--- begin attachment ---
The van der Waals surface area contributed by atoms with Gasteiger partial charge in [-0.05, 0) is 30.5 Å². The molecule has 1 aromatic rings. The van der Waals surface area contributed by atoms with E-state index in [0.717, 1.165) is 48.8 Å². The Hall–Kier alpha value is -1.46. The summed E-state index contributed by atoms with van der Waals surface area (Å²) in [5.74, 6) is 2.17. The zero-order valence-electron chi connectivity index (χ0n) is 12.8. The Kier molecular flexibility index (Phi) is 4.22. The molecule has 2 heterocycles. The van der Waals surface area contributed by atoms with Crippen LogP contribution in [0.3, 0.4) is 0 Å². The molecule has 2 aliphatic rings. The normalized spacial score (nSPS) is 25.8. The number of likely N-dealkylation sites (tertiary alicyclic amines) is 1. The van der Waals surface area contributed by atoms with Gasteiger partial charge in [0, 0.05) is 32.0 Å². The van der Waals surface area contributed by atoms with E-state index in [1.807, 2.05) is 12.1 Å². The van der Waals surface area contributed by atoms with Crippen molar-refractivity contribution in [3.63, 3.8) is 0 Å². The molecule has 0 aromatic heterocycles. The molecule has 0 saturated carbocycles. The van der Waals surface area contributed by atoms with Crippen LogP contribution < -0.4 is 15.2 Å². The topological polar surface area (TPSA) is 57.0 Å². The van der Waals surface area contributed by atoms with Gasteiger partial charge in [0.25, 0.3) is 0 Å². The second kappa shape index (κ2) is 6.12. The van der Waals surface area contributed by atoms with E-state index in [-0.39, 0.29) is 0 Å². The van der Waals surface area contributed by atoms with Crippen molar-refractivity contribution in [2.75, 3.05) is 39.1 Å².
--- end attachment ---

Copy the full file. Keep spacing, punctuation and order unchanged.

The van der Waals surface area contributed by atoms with Gasteiger partial charge in [-0.05, 0) is 30.5 Å². The molecule has 1 aromatic rings. The van der Waals surface area contributed by atoms with E-state index in [0.717, 1.165) is 48.8 Å². The Hall–Kier alpha value is -1.46. The summed E-state index contributed by atoms with van der Waals surface area (Å²) in [5.74, 6) is 2.17. The zero-order valence-electron chi connectivity index (χ0n) is 12.8. The Kier molecular flexibility index (Phi) is 4.22. The molecule has 2 heterocycles. The van der Waals surface area contributed by atoms with Crippen LogP contribution in [0.3, 0.4) is 0 Å². The molecule has 2 aliphatic rings. The normalized spacial score (nSPS) is 25.8. The number of likely N-dealkylation sites (tertiary alicyclic amines) is 1. The van der Waals surface area contributed by atoms with Gasteiger partial charge in [0, 0.05) is 32.0 Å². The van der Waals surface area contributed by atoms with E-state index in [1.807, 2.05) is 12.1 Å². The van der Waals surface area contributed by atoms with Crippen molar-refractivity contribution in [3.63, 3.8) is 0 Å². The molecule has 0 aromatic heterocycles. The molecule has 0 saturated carbocycles. The van der Waals surface area contributed by atoms with Crippen LogP contribution < -0.4 is 15.2 Å². The topological polar surface area (TPSA) is 57.0 Å². The van der Waals surface area contributed by atoms with Gasteiger partial charge in [0.25, 0.3) is 0 Å². The second kappa shape index (κ2) is 6.12. The van der Waals surface area contributed by atoms with E-state index in [-0.39, 0.29) is 0 Å². The van der Waals surface area contributed by atoms with Crippen molar-refractivity contribution in [2.75, 3.05) is 39.1 Å².